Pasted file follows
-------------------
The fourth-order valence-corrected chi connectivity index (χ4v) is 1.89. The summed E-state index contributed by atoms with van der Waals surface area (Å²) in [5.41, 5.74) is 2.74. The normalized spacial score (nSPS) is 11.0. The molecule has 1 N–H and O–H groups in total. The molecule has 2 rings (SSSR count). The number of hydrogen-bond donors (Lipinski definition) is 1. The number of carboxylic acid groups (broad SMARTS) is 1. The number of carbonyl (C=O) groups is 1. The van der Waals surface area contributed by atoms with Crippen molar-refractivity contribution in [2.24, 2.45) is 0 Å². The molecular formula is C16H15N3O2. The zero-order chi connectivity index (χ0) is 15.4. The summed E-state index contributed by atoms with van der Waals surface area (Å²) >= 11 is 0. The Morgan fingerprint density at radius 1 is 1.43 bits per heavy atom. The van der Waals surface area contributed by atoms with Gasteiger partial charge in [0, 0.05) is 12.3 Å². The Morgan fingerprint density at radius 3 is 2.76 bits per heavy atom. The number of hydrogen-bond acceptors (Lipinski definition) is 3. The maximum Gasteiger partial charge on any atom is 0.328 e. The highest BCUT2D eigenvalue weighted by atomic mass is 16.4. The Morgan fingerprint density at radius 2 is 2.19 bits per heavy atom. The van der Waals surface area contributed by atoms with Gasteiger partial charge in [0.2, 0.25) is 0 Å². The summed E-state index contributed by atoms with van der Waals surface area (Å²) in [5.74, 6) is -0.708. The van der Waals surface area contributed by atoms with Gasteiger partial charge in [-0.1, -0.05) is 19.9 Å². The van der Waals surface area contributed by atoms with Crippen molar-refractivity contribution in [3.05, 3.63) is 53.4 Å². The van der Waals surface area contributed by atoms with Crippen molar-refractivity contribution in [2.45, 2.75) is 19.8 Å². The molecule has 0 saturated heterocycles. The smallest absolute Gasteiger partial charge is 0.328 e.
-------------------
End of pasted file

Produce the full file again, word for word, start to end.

The fourth-order valence-corrected chi connectivity index (χ4v) is 1.89. The summed E-state index contributed by atoms with van der Waals surface area (Å²) in [5.41, 5.74) is 2.74. The normalized spacial score (nSPS) is 11.0. The molecule has 1 N–H and O–H groups in total. The molecule has 2 rings (SSSR count). The number of hydrogen-bond donors (Lipinski definition) is 1. The number of carboxylic acid groups (broad SMARTS) is 1. The number of carbonyl (C=O) groups is 1. The van der Waals surface area contributed by atoms with Crippen molar-refractivity contribution in [2.24, 2.45) is 0 Å². The molecular formula is C16H15N3O2. The zero-order chi connectivity index (χ0) is 15.4. The summed E-state index contributed by atoms with van der Waals surface area (Å²) >= 11 is 0. The Morgan fingerprint density at radius 1 is 1.43 bits per heavy atom. The van der Waals surface area contributed by atoms with Gasteiger partial charge in [0, 0.05) is 12.3 Å². The Morgan fingerprint density at radius 3 is 2.76 bits per heavy atom. The number of hydrogen-bond acceptors (Lipinski definition) is 3. The maximum Gasteiger partial charge on any atom is 0.328 e. The highest BCUT2D eigenvalue weighted by atomic mass is 16.4. The Morgan fingerprint density at radius 2 is 2.19 bits per heavy atom. The van der Waals surface area contributed by atoms with Gasteiger partial charge in [0.2, 0.25) is 0 Å². The summed E-state index contributed by atoms with van der Waals surface area (Å²) in [5.74, 6) is -0.708. The van der Waals surface area contributed by atoms with Gasteiger partial charge in [-0.1, -0.05) is 19.9 Å². The van der Waals surface area contributed by atoms with Crippen molar-refractivity contribution in [3.05, 3.63) is 53.4 Å². The van der Waals surface area contributed by atoms with Crippen molar-refractivity contribution in [2.45, 2.75) is 19.8 Å². The molecule has 0 saturated heterocycles. The smallest absolute Gasteiger partial charge is 0.328 e.